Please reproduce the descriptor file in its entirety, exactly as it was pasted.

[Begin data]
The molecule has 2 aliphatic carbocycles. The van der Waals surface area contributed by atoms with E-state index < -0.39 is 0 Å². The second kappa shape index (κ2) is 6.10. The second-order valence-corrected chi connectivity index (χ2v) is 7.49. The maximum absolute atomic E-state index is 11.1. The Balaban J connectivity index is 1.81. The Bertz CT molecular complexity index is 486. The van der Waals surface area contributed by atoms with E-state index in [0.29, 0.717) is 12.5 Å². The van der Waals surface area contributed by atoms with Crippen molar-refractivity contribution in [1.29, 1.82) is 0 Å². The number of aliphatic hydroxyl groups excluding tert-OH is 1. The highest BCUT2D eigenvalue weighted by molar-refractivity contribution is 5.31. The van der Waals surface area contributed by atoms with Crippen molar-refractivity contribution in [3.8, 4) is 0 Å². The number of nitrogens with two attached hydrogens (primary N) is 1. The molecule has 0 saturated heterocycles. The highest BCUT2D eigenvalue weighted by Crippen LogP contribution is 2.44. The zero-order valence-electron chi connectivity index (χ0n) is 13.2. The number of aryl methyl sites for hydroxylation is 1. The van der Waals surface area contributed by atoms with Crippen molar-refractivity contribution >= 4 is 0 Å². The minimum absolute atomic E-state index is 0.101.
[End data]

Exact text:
The molecule has 2 aliphatic carbocycles. The van der Waals surface area contributed by atoms with E-state index < -0.39 is 0 Å². The second kappa shape index (κ2) is 6.10. The second-order valence-corrected chi connectivity index (χ2v) is 7.49. The maximum absolute atomic E-state index is 11.1. The Balaban J connectivity index is 1.81. The Bertz CT molecular complexity index is 486. The van der Waals surface area contributed by atoms with E-state index in [0.29, 0.717) is 12.5 Å². The van der Waals surface area contributed by atoms with Crippen molar-refractivity contribution in [1.29, 1.82) is 0 Å². The number of aliphatic hydroxyl groups excluding tert-OH is 1. The highest BCUT2D eigenvalue weighted by molar-refractivity contribution is 5.31. The van der Waals surface area contributed by atoms with Crippen molar-refractivity contribution in [3.8, 4) is 0 Å². The number of nitrogens with two attached hydrogens (primary N) is 1. The molecule has 0 saturated heterocycles. The highest BCUT2D eigenvalue weighted by Crippen LogP contribution is 2.44. The zero-order valence-electron chi connectivity index (χ0n) is 13.2. The number of aryl methyl sites for hydroxylation is 1. The van der Waals surface area contributed by atoms with Crippen molar-refractivity contribution >= 4 is 0 Å². The minimum absolute atomic E-state index is 0.101.